Community Paving Their Own Roads: The Salluit Run Club

    Paving Their Own Roads: The Salluit Run Club

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    There are no roads leading into Salluit, an Inuit community with a population of 1400 located in the far north Nunavik region of Quebec. The Salluit Run Club, the subject of a documentary featured at the upcoming Canadian Sport Film Festival, running June 9-11 in Toronto, is the story of a group of youth who paved their own roads in the region.

    The Salluit Run Club is the brainchild of Maggie MacDonnell, a teacher who has worked in Salluit for the past seven years. The recipient of the Global Teaching Award, Maggie arrived in Salluit after seven years working in community development across the globe, incorporating a strong focus on sports and recreation into her work. Both Maggie and her husband Abdullah, who directed the film, are strong proponents of sports as a means to better mental and physical health and to building self-esteem.

    The Salluit Run Club in Hawaii. All images courtesy of the Canadian Sports Film Festival.

    Maggie describes Salluit as a community where residents are, “living with the traumatic experience of Canada’s colonial history, including the forced relocation to residential schools.” The community is also characterized by a shortage of 1,000 housing units, resulting in many youth living in overcrowded spaces and experiencing precarious access to shelter.

    “We lost 10 youths between the ages of 13-27 to suicide in the last two years,” Maggie says, “and I see it as an extension of their stresses from lack of housing and food insecurity.” Maggie notes that Canada’s Inuit population ranks as the most food insecure indigenous group in the developed world.

    The Salluit Run Club was Maggie’s attempt to make inroads to Salluit’s youth and leverage running to help them adopt a healthier lifestyle and change their perceptions of themselves. Those roads have led to Nova Scotia for the Blue Nose Marathon and more recently to Hawaii for a half marathon, documented in the film.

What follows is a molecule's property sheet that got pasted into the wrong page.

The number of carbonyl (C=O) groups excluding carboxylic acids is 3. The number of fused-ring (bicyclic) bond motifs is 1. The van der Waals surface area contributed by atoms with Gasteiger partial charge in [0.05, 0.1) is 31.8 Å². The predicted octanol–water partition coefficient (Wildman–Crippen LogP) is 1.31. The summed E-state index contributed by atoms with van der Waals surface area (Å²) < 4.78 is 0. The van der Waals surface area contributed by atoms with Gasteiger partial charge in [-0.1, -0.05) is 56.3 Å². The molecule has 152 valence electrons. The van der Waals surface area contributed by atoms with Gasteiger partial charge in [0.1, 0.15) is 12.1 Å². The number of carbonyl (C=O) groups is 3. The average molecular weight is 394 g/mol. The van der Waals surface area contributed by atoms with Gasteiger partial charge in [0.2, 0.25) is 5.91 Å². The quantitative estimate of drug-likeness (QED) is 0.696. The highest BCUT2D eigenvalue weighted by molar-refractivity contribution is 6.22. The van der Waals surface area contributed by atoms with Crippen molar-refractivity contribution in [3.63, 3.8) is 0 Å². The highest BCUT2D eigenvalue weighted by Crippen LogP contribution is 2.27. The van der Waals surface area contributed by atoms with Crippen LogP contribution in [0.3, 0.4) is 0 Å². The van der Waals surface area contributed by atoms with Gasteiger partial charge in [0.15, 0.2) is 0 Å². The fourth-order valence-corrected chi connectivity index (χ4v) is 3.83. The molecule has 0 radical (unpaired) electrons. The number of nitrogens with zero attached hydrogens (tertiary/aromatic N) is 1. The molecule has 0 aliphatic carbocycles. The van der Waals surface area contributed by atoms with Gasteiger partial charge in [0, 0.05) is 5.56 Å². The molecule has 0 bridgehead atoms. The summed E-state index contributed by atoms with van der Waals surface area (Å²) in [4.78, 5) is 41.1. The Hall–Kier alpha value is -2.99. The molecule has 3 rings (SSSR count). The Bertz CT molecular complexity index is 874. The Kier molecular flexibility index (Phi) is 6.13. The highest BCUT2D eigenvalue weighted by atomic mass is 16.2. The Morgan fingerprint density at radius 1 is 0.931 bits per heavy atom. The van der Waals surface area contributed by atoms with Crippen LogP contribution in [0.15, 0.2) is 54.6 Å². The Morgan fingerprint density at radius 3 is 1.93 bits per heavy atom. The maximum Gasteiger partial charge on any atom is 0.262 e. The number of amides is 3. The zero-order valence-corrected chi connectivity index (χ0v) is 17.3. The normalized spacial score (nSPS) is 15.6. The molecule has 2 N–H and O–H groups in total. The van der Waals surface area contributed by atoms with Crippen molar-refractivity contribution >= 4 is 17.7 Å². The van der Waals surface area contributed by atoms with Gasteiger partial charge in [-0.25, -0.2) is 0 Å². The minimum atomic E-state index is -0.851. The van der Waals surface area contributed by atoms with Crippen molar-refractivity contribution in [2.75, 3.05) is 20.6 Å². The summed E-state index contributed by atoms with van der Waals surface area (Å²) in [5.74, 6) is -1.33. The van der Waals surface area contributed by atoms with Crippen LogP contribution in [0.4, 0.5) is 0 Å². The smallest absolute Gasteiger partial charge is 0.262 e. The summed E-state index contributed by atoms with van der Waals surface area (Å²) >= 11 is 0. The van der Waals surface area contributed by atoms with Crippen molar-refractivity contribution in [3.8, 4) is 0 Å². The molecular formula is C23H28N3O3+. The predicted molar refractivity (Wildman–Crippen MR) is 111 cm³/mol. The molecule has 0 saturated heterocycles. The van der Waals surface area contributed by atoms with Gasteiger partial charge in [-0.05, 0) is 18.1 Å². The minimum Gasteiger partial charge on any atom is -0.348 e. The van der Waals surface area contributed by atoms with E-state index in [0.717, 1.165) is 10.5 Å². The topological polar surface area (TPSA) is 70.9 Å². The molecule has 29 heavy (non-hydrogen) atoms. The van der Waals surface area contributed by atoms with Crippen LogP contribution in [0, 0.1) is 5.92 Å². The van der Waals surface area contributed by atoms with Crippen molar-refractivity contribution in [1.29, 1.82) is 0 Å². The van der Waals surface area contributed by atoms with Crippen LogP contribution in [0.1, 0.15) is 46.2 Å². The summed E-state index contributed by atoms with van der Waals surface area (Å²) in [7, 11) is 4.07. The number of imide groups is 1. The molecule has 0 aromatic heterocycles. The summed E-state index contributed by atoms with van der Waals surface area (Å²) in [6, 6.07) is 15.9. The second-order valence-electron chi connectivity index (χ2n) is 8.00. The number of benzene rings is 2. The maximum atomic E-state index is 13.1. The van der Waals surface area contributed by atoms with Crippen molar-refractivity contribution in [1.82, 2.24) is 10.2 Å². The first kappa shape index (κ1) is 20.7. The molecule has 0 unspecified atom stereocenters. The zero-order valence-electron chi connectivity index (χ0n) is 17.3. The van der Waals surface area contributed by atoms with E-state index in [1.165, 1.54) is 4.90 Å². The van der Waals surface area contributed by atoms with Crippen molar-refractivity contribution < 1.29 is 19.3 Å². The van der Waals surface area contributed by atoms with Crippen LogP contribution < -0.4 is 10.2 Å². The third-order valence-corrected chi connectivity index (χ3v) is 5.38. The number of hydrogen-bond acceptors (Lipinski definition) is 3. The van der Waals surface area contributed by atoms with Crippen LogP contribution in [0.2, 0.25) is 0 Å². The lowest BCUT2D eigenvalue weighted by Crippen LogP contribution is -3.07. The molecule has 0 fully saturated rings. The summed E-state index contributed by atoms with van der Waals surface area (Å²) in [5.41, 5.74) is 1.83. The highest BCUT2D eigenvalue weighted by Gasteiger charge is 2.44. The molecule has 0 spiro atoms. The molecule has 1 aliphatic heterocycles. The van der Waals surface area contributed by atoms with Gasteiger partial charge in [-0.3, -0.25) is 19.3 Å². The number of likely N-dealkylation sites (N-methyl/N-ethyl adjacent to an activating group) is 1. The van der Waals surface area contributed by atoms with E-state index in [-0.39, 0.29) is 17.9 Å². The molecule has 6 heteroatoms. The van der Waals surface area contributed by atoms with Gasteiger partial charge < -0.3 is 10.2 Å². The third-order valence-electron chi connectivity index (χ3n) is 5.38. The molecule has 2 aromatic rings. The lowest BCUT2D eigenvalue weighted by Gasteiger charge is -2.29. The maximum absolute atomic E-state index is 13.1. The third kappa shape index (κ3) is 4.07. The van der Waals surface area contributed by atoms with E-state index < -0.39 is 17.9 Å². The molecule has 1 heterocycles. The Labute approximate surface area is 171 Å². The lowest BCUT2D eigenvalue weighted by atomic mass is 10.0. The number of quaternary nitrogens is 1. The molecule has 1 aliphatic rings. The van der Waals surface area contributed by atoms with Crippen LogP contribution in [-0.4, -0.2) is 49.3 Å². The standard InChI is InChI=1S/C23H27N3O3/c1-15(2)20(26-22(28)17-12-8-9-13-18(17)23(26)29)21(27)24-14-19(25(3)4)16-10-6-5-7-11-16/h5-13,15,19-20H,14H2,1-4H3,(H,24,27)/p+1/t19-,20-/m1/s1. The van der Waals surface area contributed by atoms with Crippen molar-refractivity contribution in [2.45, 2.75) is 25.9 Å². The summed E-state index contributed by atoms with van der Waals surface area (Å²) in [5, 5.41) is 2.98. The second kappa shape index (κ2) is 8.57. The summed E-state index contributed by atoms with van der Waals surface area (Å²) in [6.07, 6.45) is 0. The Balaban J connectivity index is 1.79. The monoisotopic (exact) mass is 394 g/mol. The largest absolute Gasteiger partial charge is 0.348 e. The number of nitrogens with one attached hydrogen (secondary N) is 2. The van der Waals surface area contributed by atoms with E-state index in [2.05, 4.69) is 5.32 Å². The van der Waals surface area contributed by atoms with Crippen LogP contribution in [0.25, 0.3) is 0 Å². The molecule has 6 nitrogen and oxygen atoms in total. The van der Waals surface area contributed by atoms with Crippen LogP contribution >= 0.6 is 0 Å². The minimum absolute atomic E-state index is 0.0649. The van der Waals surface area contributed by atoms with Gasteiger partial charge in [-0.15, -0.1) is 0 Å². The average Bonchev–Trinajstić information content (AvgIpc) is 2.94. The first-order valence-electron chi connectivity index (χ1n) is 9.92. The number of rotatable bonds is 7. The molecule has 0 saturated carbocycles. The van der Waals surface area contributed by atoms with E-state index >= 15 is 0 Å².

“Two things are happening,” Maggie says. “When you move, you can’t help but feel good, but these runners are also connecting with other young people and building the social supports they need.” In addition to participants quitting smoking or confronting mental health issues, Maggie also mentions that, “Some have even been inspired to return to school after dropping out because they’ve built relationships with those still in school.”

    For Maggie, her little experiment reminded her that, “What I love about running is that I can take my super athletes but also work with those at risk of diabetes or struggling with mental health issues and have them all report greater self confidence,” Maggie says.

    Maggie hopes that this film will change the narrative around Inuit youth, who are often depicted in crisis rather than seizing opportunities to be physically active and change their lives. She hopes also that the film will illustrate the power of opportunity. According to Maggie, “If you offer youth a healthy recreational alternative that was fun and consistent, a lot of youth want to seize it.”

    “They are sources of inspiration and agents of change,” Maggie says of her runners. With their story now public, she already sees them inspiring other youth to pave their own roads to a better life.

    The Salluit Run Club is screening at the Canadian Sports Film Festival on Saturday June 10th. More info available here.

    • Ravi Singh